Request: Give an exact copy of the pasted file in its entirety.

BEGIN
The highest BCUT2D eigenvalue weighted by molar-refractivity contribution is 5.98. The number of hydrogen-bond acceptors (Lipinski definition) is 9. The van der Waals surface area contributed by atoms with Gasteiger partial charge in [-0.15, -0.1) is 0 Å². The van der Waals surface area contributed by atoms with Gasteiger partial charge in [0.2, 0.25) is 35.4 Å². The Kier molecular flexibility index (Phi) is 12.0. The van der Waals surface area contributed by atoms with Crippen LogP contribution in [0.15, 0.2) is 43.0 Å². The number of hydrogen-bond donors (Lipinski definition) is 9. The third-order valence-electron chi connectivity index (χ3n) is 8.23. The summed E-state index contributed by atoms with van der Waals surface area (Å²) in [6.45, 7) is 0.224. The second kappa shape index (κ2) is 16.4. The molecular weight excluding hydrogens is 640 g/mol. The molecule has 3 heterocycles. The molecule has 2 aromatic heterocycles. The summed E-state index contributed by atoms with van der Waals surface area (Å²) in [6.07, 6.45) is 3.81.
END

The highest BCUT2D eigenvalue weighted by molar-refractivity contribution is 5.98. The number of hydrogen-bond acceptors (Lipinski definition) is 9. The van der Waals surface area contributed by atoms with Gasteiger partial charge in [-0.15, -0.1) is 0 Å². The van der Waals surface area contributed by atoms with Gasteiger partial charge in [0.2, 0.25) is 35.4 Å². The Kier molecular flexibility index (Phi) is 12.0. The van der Waals surface area contributed by atoms with Crippen LogP contribution in [0.15, 0.2) is 43.0 Å². The number of hydrogen-bond donors (Lipinski definition) is 9. The third-order valence-electron chi connectivity index (χ3n) is 8.23. The summed E-state index contributed by atoms with van der Waals surface area (Å²) in [6.45, 7) is 0.224. The second kappa shape index (κ2) is 16.4. The molecular weight excluding hydrogens is 640 g/mol. The molecule has 3 heterocycles. The molecule has 2 aromatic heterocycles. The summed E-state index contributed by atoms with van der Waals surface area (Å²) in [6.07, 6.45) is 3.81.